Several of his audience stepped away as he began another song. The bitter-sweet melody carried on the wind, allowing Lyre to peer into his soul and feel the sadness he carried with him.

He is so talented. Why is he in pain?

When it was over, she watched him count the change at the bottom of his case, and then stuff it into his coat pocket. Lyre smiled at the tenderness as he gently placed the guitar back inside, tucking the shoulder strap along the one side of the case and placing picks and other assorted small items in pockets along the side.

He picked up the case and headed down the street and Lyre followed, pushed on by the curiosity of his sorrow. What drove him to play such sad melodies? What tormented his soul so that it reflected in his body?

He led her to a rough part of town, and down an ally Lyre knew all too well. More than once she’d witnessed the bodies of addicts removed from this place and seen their colours evaporate into the universe.

Several doors down the musician stopped. The transaction was brief; just long enough for the money from the guitar case change hands, exchanged for a small package that fit into the palm of his hand. John turned from the door and walked deeper into the alley, disappearing around a corner.

Lyre ventured into the alley and found him resting on the ground, his back against a dumpster. Already the nicotine yellow tubing was tied off around his upper left arm, the syringe filled with a brown substance, poised to jab into a vein already too weak from a line of punctures.

Her heart sank at the course John’s life had taken. Only now, in his calm state, could she see the grey of his life-force that lay hidden within his aura. It couldn’t happen again. She couldn’t lose another young bard.

Lyre stepped through the veil, the ethereal winds transforming her into the likeness of the nurse from the clinic. “You don’t have to do this.”

His glared came through greasy hair, until a glimmer of recognition lit up his face. “Hey, you’re the woman from the clinic.” His expression changed to concern. “Why did you follow me? Did you see?”

“Yes, I saw you buy the heroin.”


She nodded.

“Are you gonna rat me out?”

“I should.” Her tone was harsh, but she was concerned. “Then maybe you could get the help you need.” She stepped closer to him. “You don’t have to live like this. You’ve been given a wonderful gift. You just have to let it take hold and it will bring you rewards beyond your wildest dreams!”

“My wildest dreams?” he questioned, his hand visibly shaking as his eyes looked past her. “I don’t dream. Not anymore. Music is all I can think about. The notes, the rhythm. They fill my mind night and day. I can’t focus on anything. I can’t even hold down a job or go to school.” His eyes pleaded for understanding. “This is the only way I can find some peace from the noise in my head.”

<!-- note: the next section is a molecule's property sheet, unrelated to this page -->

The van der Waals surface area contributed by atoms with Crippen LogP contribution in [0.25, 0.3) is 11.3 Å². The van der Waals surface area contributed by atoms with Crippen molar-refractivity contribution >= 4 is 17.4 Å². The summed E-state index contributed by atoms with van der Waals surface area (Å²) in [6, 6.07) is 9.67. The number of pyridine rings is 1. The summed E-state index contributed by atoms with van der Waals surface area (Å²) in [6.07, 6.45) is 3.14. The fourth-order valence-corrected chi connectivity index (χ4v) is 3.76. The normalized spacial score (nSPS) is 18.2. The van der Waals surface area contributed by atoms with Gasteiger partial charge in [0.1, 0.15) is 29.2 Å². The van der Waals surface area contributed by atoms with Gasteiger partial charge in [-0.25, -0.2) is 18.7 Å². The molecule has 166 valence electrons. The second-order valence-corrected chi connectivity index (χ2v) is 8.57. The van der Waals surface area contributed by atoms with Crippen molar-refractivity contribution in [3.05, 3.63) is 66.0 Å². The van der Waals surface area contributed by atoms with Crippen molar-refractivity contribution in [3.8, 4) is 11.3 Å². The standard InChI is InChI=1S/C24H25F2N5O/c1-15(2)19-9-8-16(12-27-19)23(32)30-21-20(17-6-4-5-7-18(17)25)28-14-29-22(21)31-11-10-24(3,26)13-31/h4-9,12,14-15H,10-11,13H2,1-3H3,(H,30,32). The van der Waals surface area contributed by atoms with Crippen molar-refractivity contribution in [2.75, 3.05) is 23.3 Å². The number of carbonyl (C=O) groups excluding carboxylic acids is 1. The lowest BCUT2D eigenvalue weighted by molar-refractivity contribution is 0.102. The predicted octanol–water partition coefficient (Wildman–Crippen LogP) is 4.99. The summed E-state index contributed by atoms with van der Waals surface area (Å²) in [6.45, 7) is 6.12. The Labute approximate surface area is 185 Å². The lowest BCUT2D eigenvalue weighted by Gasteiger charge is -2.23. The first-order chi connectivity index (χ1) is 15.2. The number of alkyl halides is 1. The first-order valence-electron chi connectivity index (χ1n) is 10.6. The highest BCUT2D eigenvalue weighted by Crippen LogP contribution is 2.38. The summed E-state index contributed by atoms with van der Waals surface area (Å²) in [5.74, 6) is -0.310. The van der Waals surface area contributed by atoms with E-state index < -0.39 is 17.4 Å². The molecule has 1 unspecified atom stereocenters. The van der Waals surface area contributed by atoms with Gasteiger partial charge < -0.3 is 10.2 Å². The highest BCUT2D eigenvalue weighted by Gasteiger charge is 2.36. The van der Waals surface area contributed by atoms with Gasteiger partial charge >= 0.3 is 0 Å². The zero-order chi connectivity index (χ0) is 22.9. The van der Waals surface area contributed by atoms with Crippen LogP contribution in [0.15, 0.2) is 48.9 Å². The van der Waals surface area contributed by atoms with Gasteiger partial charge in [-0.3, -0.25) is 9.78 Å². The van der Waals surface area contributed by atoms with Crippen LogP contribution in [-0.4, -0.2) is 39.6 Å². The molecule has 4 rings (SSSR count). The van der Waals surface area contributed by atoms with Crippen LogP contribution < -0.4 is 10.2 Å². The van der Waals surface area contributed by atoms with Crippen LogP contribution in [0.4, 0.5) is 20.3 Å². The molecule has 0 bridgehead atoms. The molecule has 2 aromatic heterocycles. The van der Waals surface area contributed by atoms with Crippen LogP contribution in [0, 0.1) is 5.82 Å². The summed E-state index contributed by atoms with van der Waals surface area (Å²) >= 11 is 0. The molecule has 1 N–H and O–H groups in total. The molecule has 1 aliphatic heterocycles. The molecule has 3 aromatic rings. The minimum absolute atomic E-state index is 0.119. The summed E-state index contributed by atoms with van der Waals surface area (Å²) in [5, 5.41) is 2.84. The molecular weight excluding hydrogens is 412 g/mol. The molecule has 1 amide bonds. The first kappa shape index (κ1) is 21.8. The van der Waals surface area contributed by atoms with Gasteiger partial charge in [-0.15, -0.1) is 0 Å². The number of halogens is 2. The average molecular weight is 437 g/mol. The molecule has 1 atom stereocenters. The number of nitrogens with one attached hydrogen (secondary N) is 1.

Noise? How could he regard his beautiful music so harshly?

She bent down on one knee. “You need to control it. Tame the wild passion that is your creative soul. Don’t let it bend your will. Make it bend to yours!”

Her words fell away as the young man jabbed the syringe into his flesh, pushing the tip deep into his vein. Frantic, Lyre reached out to grab the needle, but ethereal winds rose up, transforming her arm into a non-corporeal limb that kept her from grabbing hold.

A euphoric expression washed over his face as the contents of the needle emptied into his body. He relaxed against the dumpster. Lyre saw the sliver shimmer begin to fade as twinkles of light broke free and drifted skyward.

A chill gripped the alley as all colour faded to grey. Lyre was still as shadows rose up from the ground, churning into billowing black clouds that blocked out any ray of light. A cloaked figure emerged. Wisps of black smoke trailed off from behind it. It glided toward her and she could feel the cold grip of death descend into the alley.

Tyre looked down at John, the light slowly fading from his eyes.

“I am in luck.” The raspy voice held an echo as though spoken in a tunnel. “It is a rare occurrence when I cross paths with a Muse.” The black hood slowly turned to face the musician. “I assume this creature was one of your charges?”

Lyre nodded, and lowered her head. “Aye, he was. His music was my gift for his soul. I thought he was strong enough to control it.”

“Do I detect a hint of remorse?”

“There is always regret when one passes from this life.”

“Regret nothing, Muse,” the Reaper said, as more of the shimmer vanished. “These creatures are frail and sometimes not meant to bear such a gift. Reclaim your offering, before it disappears into the fabric of the universe.”

Lyre nodded, her nursing uniform dissolved into a long white robe that flowed on the currents of an other-worldly breeze. She bent down and extended her index finger, placing it on the crown of the young man’s head. Slowly, she raised her arm; revealing a golden string attached to the tip of her finger. It pulsed to the rhythm of the faint sounds of a guitar, of a song she heard not that long ago.

She spun her finger in a clock-wise motion twisting the string into a corkscrew, as the last few notes disappeared on the breeze. With her free hand she removed a small knitted cap from a pocket and placed the thread gently inside, allowing it to coil at the bottom of the cap. She tucked the hat back inside her garment and the robe softened back into her uniform. She took one more look at the young man, staring into his lifeless eyes, and then turned and left the alley.

Hours later, Lyre stood next to the small bassinet in a maternity ward. The room hummed with machinery attached to a female child born too early. She smiled at the child’s determination to live; the tiny chest rose and fell with each shallow breath.

She reached into her pocket and removed the small knitted cap, gently placing it over the newborn’s head. At once the hat shone, its light spread down the length of the infant’s body, engulfing her in a golden hue. Lyre kissed her index finger and gently touched the centre of the baby’s forehead.

Instantly the light drew into the child, as Lyre bent down and whispered softly. “Follow your heart, young one. Tame my gift and follow the call of your destiny.”

Copyright © 2012 by Darke Conteur